Book Review: Wildbound by Elayne Audrey Becker

About the Book:

Title: Wildbound

Author: Elayne Audrey Becker

Series: Forestborn #2

Page Length: 432

Publication Date: Aug. 30, 2022

Publisher: Tor Teen

Synopsis: With the assassination of Telyan’s king, the time for peace has passed.

Determined to make up for his failure to procure the stardust, Helos finds work as a healer at Fendolyn’s Keep, the military garrison to which Telyan’s exiled royals–and half its civilians–have fled. Racing against the Fallow Throes’ ticking clock, he endeavors to repair his relationship with Prince Finley and fight off the gathering shadows in his head, as the base around him prepares for war.

Half a continent away, his sister Rora is doing everything she can to reawaken the land and end Eradain’s slaughter of magical beings. Still reeling from the revelation that Eradain’s violent monarch is her half-brother, she journeys to the kingdom determined to infiltrate his court in disguise–and finds the seeds of rebellion are already stirring.

With a magical illness running rampant and the continent arming for battle, the three realms’ long-feared destruction seems inevitable. But the two shifters they believed would bring about Alemara’s ruin may in fact hold the key to its survival.

LINKS:   Goodreads   |    Amazon

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My Review:

Wildbound is a great sequel to Forestborn and a great conclusion to the duology. The story alternates between Helos and Rora’s perspectives, which I liked because you really get to understand their thoughts and feelings, fears and wishes, and the depth of their emotional journeys. You also learn more about the secondary characters, especially Finley and Violet, Wes’s siblings. It’s interesting to see Violet take on a new leadership role and to find out more about Finley, his feelings, and many of the obstacles in his life.

Helos was a compelling character in the first book, and I liked him even more in this one. I think it’s because we get his point of view and follow his emotional and physical journey much like we do Rora’s. He gains more confidence and a stronger sense of self as his role changes and his relationships develop. And Rora’s journey is fantastic. She has such a great arc, and I love that she grows and learns so much as she works to free imprisoned shifters, battle deadly antagonists, and reunite with those she loves. Having the alternating perspectives of these siblings expands the plot, the world, and the myriad of relationships and conflicts each experience.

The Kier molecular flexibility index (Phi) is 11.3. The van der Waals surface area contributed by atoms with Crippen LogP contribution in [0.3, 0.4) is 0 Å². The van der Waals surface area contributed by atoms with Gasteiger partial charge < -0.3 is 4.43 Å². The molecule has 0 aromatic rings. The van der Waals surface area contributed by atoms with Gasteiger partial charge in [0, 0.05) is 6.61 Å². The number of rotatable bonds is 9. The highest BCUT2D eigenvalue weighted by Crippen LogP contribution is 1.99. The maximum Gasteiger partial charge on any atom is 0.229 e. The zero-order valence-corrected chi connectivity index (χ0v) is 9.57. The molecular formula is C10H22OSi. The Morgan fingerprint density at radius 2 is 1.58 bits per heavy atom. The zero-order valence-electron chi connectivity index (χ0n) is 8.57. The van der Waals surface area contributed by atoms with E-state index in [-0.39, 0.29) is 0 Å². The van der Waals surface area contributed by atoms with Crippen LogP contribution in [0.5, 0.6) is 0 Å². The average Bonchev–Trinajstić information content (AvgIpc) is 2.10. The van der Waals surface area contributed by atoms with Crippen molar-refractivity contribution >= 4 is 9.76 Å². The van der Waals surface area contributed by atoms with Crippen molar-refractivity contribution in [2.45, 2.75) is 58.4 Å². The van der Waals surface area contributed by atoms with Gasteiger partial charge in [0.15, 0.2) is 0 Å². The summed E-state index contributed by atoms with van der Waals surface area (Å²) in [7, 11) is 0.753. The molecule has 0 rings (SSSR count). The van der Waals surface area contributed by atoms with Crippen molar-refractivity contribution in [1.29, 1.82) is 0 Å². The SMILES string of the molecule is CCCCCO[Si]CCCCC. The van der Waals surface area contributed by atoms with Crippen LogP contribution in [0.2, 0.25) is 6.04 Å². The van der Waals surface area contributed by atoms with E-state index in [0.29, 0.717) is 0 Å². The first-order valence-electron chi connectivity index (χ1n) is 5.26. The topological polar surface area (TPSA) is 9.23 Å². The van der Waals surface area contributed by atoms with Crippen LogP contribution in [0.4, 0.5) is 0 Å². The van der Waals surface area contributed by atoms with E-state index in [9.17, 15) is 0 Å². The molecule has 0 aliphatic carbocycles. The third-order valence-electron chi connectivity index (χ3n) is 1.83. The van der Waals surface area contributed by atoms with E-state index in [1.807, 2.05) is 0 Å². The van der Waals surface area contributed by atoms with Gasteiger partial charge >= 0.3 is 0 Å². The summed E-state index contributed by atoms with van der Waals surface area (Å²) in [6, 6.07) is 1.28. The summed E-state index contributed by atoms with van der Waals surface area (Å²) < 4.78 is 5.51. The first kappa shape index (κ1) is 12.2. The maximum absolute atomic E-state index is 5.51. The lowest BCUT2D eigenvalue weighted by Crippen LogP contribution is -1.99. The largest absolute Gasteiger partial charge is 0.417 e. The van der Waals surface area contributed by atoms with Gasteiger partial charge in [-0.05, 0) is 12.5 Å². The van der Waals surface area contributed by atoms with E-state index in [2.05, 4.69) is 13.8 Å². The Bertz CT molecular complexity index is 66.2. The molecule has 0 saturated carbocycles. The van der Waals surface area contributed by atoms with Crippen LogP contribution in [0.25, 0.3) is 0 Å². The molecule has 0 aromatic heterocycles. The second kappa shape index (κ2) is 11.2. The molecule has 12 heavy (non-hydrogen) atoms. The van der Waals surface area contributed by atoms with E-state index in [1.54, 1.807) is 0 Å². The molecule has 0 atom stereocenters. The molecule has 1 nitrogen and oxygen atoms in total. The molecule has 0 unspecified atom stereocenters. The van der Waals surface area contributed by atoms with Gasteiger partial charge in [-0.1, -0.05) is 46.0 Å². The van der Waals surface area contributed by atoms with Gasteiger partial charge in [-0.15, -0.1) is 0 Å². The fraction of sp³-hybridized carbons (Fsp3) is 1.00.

The focus on the importance of relationships and connection is strong in this book. From family relationships to friendships to romantic love, all of the relationships are fleshed out well and compelling. The sibling relationships in the story are particularly remarkable. Helos and Rora have such a strong bond, and their love for and support of each other parallels Wes’s connection to his siblings.

My favorite relationships are the romantic ones. Though Rora and Wes spend a lot of time apart, the longing and love they have for each other are palpable. And when they finally reunite, I was so happy. They’ve both been through so many struggles and so much trauma, and their romance is one of the things that keeps both of them going. The same goes for Helos and Finley. They have a lot of obstacles in their way, including prejudice, fear, and classism, but their feelings for each other are obvious. I love both of these romances and so hoped that things would work out for these couples. Amidst the danger and rebellion and illness and magic, all four of these characters deserve a happily ever after!

The world-building and magic system are layered and dynamic, and the shapeshifting element is unique. These elements, in addition to the immersive writing style, pull you right into the story and this dangerous and unique world. It’s suspenseful and exciting and filled with political intrigue, risky situations, conflict, and more. The story also tackles difficult subjects like prejudice, PTSD, grief, and more. I thought these topics were balanced well with themes of hope, love, and resilience.

This is a great duology and one I would definitely recommend to readers of YA fantasy. Thank you so much to Tor Teen and NetGalley for providing me with a copy of the book. All thoughts are my own.



Favorite Parts:

  • The romances!
  • The relationships.
  • The intrigue.
  • The world-building.

Favorite Lines:

Helplessness is a unique brand of torture.

I cannot forgive the man he’s become. But for a moment, I pity the child.

All this time searching, and it’s always been you.

Healing is an ever-changing process without definitive end.


I would recommend reading Forestborn, the first book in the duology, before reading this one. It’s not really a standalone. I would also suggest checking the content warnings as there are some topics that could prove triggering for readers.

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